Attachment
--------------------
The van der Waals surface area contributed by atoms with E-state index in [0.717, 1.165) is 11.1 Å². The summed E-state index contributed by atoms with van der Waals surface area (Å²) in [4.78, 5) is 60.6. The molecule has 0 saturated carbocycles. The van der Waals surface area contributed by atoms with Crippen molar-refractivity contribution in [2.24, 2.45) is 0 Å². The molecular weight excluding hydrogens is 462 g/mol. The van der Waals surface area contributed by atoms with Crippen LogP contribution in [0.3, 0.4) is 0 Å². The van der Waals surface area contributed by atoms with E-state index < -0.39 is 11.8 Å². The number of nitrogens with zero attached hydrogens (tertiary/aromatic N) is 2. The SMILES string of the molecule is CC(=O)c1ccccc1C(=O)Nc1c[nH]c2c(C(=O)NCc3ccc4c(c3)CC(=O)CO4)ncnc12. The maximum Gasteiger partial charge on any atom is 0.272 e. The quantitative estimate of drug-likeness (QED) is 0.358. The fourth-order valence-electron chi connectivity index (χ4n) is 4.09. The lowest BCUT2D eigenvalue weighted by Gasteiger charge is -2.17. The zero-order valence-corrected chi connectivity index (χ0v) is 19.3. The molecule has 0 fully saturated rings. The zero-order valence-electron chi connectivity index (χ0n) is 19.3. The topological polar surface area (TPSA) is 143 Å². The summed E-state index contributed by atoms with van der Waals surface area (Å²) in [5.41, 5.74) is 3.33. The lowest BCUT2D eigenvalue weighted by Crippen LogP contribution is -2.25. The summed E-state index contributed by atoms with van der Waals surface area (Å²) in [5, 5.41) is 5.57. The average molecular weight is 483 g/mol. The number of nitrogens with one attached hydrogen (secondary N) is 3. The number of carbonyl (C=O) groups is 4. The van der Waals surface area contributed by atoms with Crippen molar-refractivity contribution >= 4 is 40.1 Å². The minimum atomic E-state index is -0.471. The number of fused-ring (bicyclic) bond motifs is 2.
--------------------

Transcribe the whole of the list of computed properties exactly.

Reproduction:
The van der Waals surface area contributed by atoms with E-state index in [0.717, 1.165) is 11.1 Å². The summed E-state index contributed by atoms with van der Waals surface area (Å²) in [4.78, 5) is 60.6. The molecule has 0 saturated carbocycles. The van der Waals surface area contributed by atoms with Crippen molar-refractivity contribution in [2.24, 2.45) is 0 Å². The molecular weight excluding hydrogens is 462 g/mol. The van der Waals surface area contributed by atoms with Crippen LogP contribution in [0.3, 0.4) is 0 Å². The van der Waals surface area contributed by atoms with E-state index < -0.39 is 11.8 Å². The number of nitrogens with zero attached hydrogens (tertiary/aromatic N) is 2. The SMILES string of the molecule is CC(=O)c1ccccc1C(=O)Nc1c[nH]c2c(C(=O)NCc3ccc4c(c3)CC(=O)CO4)ncnc12. The maximum Gasteiger partial charge on any atom is 0.272 e. The quantitative estimate of drug-likeness (QED) is 0.358. The fourth-order valence-electron chi connectivity index (χ4n) is 4.09. The lowest BCUT2D eigenvalue weighted by Gasteiger charge is -2.17. The zero-order valence-corrected chi connectivity index (χ0v) is 19.3. The molecule has 0 fully saturated rings. The zero-order valence-electron chi connectivity index (χ0n) is 19.3. The topological polar surface area (TPSA) is 143 Å². The summed E-state index contributed by atoms with van der Waals surface area (Å²) in [5.41, 5.74) is 3.33. The lowest BCUT2D eigenvalue weighted by Crippen LogP contribution is -2.25. The summed E-state index contributed by atoms with van der Waals surface area (Å²) in [5, 5.41) is 5.57. The average molecular weight is 483 g/mol. The number of nitrogens with one attached hydrogen (secondary N) is 3. The number of carbonyl (C=O) groups is 4. The van der Waals surface area contributed by atoms with Crippen molar-refractivity contribution >= 4 is 40.1 Å². The minimum atomic E-state index is -0.471. The number of fused-ring (bicyclic) bond motifs is 2.